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Jehoiachin Released September 9, 2017

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Here are my thoughts on Jeremiah 52:31-34.

Summary: In this passage, Jeremiah notes that after a lengthy prison term, Jehoiachin is pardoned by the new king of Babylon, Amel-Marduk. Moreover, Amel-Marduk grants him a daily allowance until his death.

Thoughts: I should note that I was not particularly impressed with the Crossway Classic Commentary on this book. In particular, the commentary essentially consisted of a series of trite observations; I do not recall any in-depth discussions of a particular passage or larger theme. My experience with this commentary stands in sharp contrast to that of other Crossway Classic commentaries, especially the masterpieces originally written by Charles Hodge. Perhaps the original commentary was a sprawling text, constraining the editors, Alister McGrath and J.I. Packer. In that case, I would have preferred that the editors not attempt to include Calvin’s thoughts on most of the verses; instead, they should have focused on his in-depth discussions of certain overarching themes, including:

  • the relationship between God and His people
  • Jeremiah’s thoughts and actions
  • the depravity of Babylon.

In fairness, I have not read the original commentary, so I do not know if Calvin actually provided in-depth discussions of these larger themes in that text.

Now that I have completed my stroll through Jeremiah, I have a – potentially – better idea regarding the position of this passage in the text. On one level, this passage is a fairly mundane account of the last days of an exiled monarch. On another level, though, perhaps God used this passage to remind His people of His promise concerning their eventual deliverance from exile in Babylon. Just as Jehoiachin was released from prison, so He would eventually release them from captivity; moreover, He would enable them to return to their homeland – surpassing Jehoiachin in that regard. If my hunch is correct, then this book concludes on a positive note. While God justly punished His people for their sinfulness, He never forsook them; indeed, He blessed them and restored them to a right relationship with Himself – through His Son, Jesus Christ.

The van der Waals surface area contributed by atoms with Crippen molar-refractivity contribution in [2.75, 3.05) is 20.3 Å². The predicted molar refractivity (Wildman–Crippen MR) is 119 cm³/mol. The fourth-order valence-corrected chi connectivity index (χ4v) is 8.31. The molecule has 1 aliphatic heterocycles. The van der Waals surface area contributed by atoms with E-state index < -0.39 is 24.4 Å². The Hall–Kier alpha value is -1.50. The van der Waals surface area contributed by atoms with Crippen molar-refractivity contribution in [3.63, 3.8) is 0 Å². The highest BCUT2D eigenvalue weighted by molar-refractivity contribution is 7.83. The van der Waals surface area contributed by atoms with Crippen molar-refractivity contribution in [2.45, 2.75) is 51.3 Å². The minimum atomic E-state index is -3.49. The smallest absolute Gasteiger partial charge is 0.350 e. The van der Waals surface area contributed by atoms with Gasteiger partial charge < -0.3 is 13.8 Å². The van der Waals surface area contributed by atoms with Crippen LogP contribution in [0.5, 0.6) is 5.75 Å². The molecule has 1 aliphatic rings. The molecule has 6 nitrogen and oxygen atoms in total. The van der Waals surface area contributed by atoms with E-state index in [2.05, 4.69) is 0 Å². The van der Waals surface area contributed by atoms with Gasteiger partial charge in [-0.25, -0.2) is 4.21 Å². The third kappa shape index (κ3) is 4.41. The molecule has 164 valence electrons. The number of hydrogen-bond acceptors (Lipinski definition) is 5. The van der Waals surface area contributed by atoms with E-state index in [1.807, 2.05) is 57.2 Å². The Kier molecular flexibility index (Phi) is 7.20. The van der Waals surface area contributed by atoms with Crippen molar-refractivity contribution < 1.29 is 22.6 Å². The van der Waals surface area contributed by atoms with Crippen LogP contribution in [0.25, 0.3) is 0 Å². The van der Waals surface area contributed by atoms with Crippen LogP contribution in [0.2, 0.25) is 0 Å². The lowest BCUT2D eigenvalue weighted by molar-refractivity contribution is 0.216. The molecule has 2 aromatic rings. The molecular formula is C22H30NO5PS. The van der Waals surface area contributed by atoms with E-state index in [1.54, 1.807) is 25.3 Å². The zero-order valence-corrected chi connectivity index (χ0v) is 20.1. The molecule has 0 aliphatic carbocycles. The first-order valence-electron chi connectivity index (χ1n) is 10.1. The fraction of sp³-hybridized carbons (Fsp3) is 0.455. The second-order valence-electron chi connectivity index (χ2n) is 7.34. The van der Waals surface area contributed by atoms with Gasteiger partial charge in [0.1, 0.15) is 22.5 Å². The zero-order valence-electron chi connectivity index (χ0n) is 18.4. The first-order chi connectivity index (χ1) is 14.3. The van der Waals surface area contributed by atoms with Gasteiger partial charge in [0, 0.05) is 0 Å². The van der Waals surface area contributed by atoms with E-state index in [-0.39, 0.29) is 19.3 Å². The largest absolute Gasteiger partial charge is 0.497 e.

A Message About Babylon September 1, 2017

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Here are my thoughts on Jeremiah 50-51.

Summary: In this passage, God speaks through Jeremiah to declare His comprehensive judgment on the Babylonians.

He states that they have committed the following offenses:

  • worshiping false deities – especially Marduk
  • displaying pride and arrogance – especially in relation to their military and their economy
  • plundering the land that He gave to His people
  • genocide against His people
  • desecrating the temple.

He then asserts that their nation will be invaded by the Persians. At that time, He will use the Persians as His sword to:

  • expose their false gods
  • cause them to be paralyzed with fear
  • slay their mercenaries
  • plunder their land
  • commit acts of genocide against them.

Their demise will elicit horror – and scorn – from neighboring countries.

He intersperses words of comfort to His people. In particular, He asserts that He will:

  • preserve them as a nation during the Persian invasion of Babylon
  • enable them to return to the land that He gave them
  • enable them to praise Him as their deliverer from Babylon
  • enable them to praise Him for His justice in punishing the Babylonians
  • establish a new covenant with them.

Jeremiah concludes by instructing a staff officer, Seraiah son of Neriah, to proclaim this message of judgment in Babylon itself.